It is important to note that even among the seven children
who did show an understanding of the events, some prompting was necessary.
To ask the children about September 11, we created a series of three questions,
increasingly more descriptive. The first of these was “Do you know anything
about what happened in
In their descriptions of what happened, two major themes emerged: (1) planes crashed into buildings (restating what was already described in the question) and (2) people got hurt or killed. A 4-year-old boy said it this way: “The terrorists were killing everybody. They killed the pilots and crashed. They killed the pilots. The terrorists killed the pilots and crashed the planes. And it was a big tower. Lots of people died, everybody in the plane, not just in the towers.” A 6-year-old girl stated, more succinctly, “It’s when the planes went into the buildings and a lot of people got hurt.”
Even fewer of these children reported any knowledge of who was involved. “Bad guys” and “terrorists” were mentioned as the perpetrators, but only one child specifically named Osama bin Laden as someone involved in what happened. The few children who offered explanations of why the attacks occurred described their understanding of the perpetrators’ motives. According to one 6-year-old girl, “They wanted to hurt people.” A boy of the same age stated, “Osama bin Laden doesn’t like our people.” One 5-year-old child explained the terrorist attacks differently than his peers. When asked who was involved and why the attacks happened, he identified George Bush and stated, “He got the terrorists mad.”
The twenty-two children in middle childhood (7 to 10 years old) were much more likely than their younger counterparts to say they knew something about the terrorist attacks on September 11. Of these eleven boys and eleven girls, only seven of them needed the most descriptive question that referred to the planes running into buildings.
In their descriptions of what happened, three themes emerged:
(1) the destruction of the attacks, (2) the location of the attacks, and
(3) the deaths from the attacks. “I remember that there were planes crashing
into different parts of the
A few of these children did not know who was involved or
could not remember any specific names, but most of the children mentioned
the perpetrators and/or victims as being involved in the terrorist attacks,
and many of them named Osama bin Laden as the person behind the attacks. “Well,
mainly the citizens of . . .
In a few of the children’s responses, confusion between
Saddam Hussein and Osama bin Laden and their roles in the September 11 terrorist
attacks was evident. One 9-year-old girl said, “I know that . . . some Iraqi
people were mad at us and they crashed the planes . . . and killed lots of
people.” A boy the same age stated, “the one that was the leader of . . .
Some children indicated they did not know why the terrorist
attacks happened. Of those who did provide an explanation, two themes emerged.
First, the terrorists attacked out of anger with or resentment of the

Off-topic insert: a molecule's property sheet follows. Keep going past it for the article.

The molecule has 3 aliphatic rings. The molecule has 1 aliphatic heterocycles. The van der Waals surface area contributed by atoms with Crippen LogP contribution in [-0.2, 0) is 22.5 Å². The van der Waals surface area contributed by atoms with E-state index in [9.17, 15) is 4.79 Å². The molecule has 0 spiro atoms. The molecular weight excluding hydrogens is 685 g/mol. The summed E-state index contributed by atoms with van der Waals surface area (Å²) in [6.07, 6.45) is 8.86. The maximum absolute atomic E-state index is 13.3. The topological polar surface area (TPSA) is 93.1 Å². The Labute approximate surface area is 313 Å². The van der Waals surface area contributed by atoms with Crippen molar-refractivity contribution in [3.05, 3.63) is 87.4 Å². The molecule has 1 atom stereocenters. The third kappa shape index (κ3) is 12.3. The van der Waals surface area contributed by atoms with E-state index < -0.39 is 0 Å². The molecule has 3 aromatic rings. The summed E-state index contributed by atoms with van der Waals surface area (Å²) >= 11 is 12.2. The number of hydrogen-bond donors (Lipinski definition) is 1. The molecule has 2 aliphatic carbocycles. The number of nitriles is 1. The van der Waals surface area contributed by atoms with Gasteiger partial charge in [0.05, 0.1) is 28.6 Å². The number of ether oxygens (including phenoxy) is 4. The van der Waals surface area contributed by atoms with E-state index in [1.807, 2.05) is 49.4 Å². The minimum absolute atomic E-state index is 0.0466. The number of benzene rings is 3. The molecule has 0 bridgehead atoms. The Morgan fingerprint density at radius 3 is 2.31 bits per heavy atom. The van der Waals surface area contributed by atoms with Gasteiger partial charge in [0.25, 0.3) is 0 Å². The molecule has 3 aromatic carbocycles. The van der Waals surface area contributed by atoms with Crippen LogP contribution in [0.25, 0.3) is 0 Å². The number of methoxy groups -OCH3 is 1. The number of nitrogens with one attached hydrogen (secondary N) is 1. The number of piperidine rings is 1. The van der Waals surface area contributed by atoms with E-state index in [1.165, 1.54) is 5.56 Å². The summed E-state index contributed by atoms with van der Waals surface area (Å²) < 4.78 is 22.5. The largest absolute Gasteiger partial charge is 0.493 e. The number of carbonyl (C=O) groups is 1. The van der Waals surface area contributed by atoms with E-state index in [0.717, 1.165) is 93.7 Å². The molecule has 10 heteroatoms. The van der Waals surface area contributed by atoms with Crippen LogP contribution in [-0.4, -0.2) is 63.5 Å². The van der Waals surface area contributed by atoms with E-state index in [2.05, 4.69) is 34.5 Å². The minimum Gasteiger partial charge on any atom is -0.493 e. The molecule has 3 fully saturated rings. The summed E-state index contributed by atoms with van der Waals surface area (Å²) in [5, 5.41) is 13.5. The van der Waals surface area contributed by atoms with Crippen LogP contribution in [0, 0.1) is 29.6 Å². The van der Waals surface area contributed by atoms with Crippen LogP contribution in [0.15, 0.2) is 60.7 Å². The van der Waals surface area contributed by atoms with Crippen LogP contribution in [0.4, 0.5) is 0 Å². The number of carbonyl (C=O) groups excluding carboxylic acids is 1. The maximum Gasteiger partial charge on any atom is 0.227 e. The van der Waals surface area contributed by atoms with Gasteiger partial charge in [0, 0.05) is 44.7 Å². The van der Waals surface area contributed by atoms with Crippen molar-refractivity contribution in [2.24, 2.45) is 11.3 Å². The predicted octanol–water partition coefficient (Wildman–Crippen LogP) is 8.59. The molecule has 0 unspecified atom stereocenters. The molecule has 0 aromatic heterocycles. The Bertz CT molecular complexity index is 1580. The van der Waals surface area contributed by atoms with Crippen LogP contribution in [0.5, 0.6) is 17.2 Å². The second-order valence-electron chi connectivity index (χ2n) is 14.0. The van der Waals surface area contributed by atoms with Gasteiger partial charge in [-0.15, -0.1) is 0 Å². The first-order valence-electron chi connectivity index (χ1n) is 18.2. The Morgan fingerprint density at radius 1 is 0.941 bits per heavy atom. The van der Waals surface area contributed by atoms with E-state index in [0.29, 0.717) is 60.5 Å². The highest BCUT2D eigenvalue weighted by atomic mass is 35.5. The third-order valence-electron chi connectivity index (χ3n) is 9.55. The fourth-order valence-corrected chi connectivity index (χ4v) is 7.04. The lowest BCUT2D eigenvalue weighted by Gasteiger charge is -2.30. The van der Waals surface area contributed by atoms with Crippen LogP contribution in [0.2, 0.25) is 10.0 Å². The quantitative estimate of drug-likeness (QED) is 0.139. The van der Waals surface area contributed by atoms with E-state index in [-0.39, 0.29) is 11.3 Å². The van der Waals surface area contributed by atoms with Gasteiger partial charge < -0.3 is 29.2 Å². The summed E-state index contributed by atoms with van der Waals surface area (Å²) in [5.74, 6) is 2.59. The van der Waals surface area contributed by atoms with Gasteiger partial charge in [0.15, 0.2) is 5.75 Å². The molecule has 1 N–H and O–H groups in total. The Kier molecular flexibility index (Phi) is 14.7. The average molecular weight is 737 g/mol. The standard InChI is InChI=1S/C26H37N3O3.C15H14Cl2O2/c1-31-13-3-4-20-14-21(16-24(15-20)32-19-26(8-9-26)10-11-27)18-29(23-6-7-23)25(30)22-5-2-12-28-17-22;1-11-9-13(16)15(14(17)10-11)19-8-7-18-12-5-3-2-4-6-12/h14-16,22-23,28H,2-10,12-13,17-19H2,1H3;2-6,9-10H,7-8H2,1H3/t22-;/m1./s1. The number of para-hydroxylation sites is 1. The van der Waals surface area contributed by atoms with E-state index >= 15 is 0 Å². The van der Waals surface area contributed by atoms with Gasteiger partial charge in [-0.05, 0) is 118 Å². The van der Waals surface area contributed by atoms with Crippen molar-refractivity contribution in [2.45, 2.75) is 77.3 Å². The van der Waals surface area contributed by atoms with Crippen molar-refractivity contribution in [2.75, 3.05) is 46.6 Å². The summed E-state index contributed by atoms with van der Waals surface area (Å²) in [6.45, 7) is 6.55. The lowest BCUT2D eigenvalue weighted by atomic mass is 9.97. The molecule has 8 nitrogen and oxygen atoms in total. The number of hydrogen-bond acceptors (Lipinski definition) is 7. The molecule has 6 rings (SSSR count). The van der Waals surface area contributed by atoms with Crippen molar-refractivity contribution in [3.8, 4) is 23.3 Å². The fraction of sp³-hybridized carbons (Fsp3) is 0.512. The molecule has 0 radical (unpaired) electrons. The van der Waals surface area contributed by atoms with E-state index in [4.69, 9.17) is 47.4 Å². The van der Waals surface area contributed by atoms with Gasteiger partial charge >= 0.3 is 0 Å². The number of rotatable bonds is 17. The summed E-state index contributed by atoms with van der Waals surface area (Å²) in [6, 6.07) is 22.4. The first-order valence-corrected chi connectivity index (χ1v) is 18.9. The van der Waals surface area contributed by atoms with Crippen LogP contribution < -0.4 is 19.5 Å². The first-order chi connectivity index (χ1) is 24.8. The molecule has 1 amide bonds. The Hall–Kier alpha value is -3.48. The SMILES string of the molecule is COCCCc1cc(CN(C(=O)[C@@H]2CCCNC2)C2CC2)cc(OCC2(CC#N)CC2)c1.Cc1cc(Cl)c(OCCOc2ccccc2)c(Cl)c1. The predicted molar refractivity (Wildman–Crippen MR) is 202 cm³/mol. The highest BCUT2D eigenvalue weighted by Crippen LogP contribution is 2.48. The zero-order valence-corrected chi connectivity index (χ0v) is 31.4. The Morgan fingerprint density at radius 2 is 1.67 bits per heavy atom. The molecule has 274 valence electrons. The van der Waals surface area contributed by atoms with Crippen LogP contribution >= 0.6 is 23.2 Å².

Second, the terrorists attacked out of their own needs.
When asked why the attacks happened, one 10-year-old girl stated, “Because
Osama bin Laden wanted to show the
Not surprisingly, the eighteen children, eleven boys and
seven girls, in the adolescent group also demonstrated an understanding of
the terrorist attacks on
Like their younger counterparts in middle childhood, the
adolescents described the death and destruction associated with the attacks
and where the attacks took place. However, they often included details not
typically seen in the answers of the children in middle childhood. “Two .
. . Boeing 747s crashed into the North and
Some of the older adolescents also added what they knew
of the terrorists involved. “It was a group of terrorists, I believe, from
I know that . . . men of . . . a different culture, different ideals, came to our country cause . . . they thought that they knew our reputation of being greedy, of being mean people, and decided that they will stop us by killing . . . thousands of innocent people that didn’t deserve to die and they did something that I am not even sure they believed themselves. They were just told that they should believe. The leading man, Osama bin Laden, who said that this is worth dying for wouldn’t even put his own life at risk.
When asked who was involved in the events of September 11,
the adolescents described both the victims of the terrorist attacks and the
perpetrators, again naming Osama bin Laden as someone behind the attacks.
A few of their answers also reflected a broader understanding than what was
typically in the answers of the younger children. “The terrorists and the
innocent people and I even say . . . all of
Like some of the children in middle childhood, many of the
adolescents attributed the terrorist attacks to the terrorists’ anger at
or resentment of the
A few adolescents, mostly older boys, also provided broader
sociopolitical explanations for the attacks. September 11 happened “because
the enemies and terrorists don’t like our support of